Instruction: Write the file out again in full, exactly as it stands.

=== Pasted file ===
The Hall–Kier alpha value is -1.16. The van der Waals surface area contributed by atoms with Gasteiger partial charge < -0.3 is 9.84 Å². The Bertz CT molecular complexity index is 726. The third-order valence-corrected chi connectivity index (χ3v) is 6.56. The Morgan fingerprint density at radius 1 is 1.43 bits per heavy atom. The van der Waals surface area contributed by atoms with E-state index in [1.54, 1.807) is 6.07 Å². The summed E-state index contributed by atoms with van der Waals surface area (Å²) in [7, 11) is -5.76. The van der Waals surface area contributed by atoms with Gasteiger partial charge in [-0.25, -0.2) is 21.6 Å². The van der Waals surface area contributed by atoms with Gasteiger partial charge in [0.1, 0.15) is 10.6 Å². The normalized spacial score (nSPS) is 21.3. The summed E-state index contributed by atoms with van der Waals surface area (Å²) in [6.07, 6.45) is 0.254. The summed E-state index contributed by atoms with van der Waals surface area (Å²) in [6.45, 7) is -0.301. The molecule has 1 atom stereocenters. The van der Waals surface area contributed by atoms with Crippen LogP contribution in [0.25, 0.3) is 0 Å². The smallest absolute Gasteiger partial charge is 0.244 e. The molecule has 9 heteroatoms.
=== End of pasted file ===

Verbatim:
The Hall–Kier alpha value is -1.16. The van der Waals surface area contributed by atoms with Gasteiger partial charge < -0.3 is 9.84 Å². The Bertz CT molecular complexity index is 726. The third-order valence-corrected chi connectivity index (χ3v) is 6.56. The Morgan fingerprint density at radius 1 is 1.43 bits per heavy atom. The van der Waals surface area contributed by atoms with E-state index in [1.54, 1.807) is 6.07 Å². The summed E-state index contributed by atoms with van der Waals surface area (Å²) in [7, 11) is -5.76. The van der Waals surface area contributed by atoms with Gasteiger partial charge in [-0.25, -0.2) is 21.6 Å². The van der Waals surface area contributed by atoms with Gasteiger partial charge in [0.1, 0.15) is 10.6 Å². The normalized spacial score (nSPS) is 21.3. The summed E-state index contributed by atoms with van der Waals surface area (Å²) in [6.07, 6.45) is 0.254. The summed E-state index contributed by atoms with van der Waals surface area (Å²) in [6.45, 7) is -0.301. The molecule has 1 atom stereocenters. The van der Waals surface area contributed by atoms with Crippen LogP contribution in [0.25, 0.3) is 0 Å². The smallest absolute Gasteiger partial charge is 0.244 e. The molecule has 9 heteroatoms.